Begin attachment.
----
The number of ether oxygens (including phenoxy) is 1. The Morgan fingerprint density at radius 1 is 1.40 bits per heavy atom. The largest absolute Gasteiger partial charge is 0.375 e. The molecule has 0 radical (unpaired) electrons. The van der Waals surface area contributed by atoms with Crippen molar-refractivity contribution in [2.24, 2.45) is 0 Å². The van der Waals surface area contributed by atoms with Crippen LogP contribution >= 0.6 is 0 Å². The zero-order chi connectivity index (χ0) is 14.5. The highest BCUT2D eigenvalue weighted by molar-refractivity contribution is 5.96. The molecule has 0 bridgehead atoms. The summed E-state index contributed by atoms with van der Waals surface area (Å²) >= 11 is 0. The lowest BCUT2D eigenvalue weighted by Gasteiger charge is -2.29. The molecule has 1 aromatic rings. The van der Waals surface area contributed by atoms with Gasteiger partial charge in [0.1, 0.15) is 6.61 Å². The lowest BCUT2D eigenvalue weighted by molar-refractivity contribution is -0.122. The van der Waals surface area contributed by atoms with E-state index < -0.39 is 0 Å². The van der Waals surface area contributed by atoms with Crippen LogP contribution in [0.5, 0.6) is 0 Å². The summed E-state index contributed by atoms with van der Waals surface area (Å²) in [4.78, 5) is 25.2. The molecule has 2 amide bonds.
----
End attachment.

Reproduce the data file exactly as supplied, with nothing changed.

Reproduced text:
The number of ether oxygens (including phenoxy) is 1. The Morgan fingerprint density at radius 1 is 1.40 bits per heavy atom. The largest absolute Gasteiger partial charge is 0.375 e. The molecule has 0 radical (unpaired) electrons. The van der Waals surface area contributed by atoms with Crippen molar-refractivity contribution in [2.24, 2.45) is 0 Å². The van der Waals surface area contributed by atoms with Crippen LogP contribution >= 0.6 is 0 Å². The zero-order chi connectivity index (χ0) is 14.5. The highest BCUT2D eigenvalue weighted by molar-refractivity contribution is 5.96. The molecule has 0 bridgehead atoms. The summed E-state index contributed by atoms with van der Waals surface area (Å²) >= 11 is 0. The lowest BCUT2D eigenvalue weighted by Gasteiger charge is -2.29. The molecule has 1 aromatic rings. The van der Waals surface area contributed by atoms with Gasteiger partial charge in [0.1, 0.15) is 6.61 Å². The lowest BCUT2D eigenvalue weighted by molar-refractivity contribution is -0.122. The van der Waals surface area contributed by atoms with E-state index < -0.39 is 0 Å². The van der Waals surface area contributed by atoms with Crippen LogP contribution in [0.5, 0.6) is 0 Å². The summed E-state index contributed by atoms with van der Waals surface area (Å²) in [4.78, 5) is 25.2. The molecule has 2 amide bonds.